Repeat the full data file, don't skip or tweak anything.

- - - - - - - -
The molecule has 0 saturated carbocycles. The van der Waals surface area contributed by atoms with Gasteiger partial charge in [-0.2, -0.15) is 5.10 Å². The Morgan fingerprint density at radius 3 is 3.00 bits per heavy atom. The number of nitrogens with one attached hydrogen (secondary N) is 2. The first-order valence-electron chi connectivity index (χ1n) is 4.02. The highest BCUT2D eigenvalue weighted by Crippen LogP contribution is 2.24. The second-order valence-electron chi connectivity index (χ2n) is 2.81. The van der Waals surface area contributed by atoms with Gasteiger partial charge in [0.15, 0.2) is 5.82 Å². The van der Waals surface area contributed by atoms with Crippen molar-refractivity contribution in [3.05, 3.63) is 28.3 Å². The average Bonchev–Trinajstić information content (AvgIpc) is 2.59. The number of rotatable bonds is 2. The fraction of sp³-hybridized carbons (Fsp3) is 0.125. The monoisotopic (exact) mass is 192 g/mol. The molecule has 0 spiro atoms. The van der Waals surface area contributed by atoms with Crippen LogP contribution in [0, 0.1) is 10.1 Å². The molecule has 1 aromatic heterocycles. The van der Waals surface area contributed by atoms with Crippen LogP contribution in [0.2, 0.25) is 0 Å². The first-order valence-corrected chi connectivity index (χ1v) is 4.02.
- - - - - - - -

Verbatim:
The molecule has 0 saturated carbocycles. The van der Waals surface area contributed by atoms with Gasteiger partial charge in [-0.2, -0.15) is 5.10 Å². The Morgan fingerprint density at radius 3 is 3.00 bits per heavy atom. The number of nitrogens with one attached hydrogen (secondary N) is 2. The first-order valence-electron chi connectivity index (χ1n) is 4.02. The highest BCUT2D eigenvalue weighted by Crippen LogP contribution is 2.24. The second-order valence-electron chi connectivity index (χ2n) is 2.81. The van der Waals surface area contributed by atoms with Gasteiger partial charge in [0.15, 0.2) is 5.82 Å². The van der Waals surface area contributed by atoms with Crippen molar-refractivity contribution in [3.05, 3.63) is 28.3 Å². The average Bonchev–Trinajstić information content (AvgIpc) is 2.59. The number of rotatable bonds is 2. The fraction of sp³-hybridized carbons (Fsp3) is 0.125. The monoisotopic (exact) mass is 192 g/mol. The molecule has 0 spiro atoms. The van der Waals surface area contributed by atoms with Crippen LogP contribution in [0, 0.1) is 10.1 Å². The molecule has 1 aromatic heterocycles. The van der Waals surface area contributed by atoms with Crippen LogP contribution in [0.2, 0.25) is 0 Å². The first-order valence-corrected chi connectivity index (χ1v) is 4.02.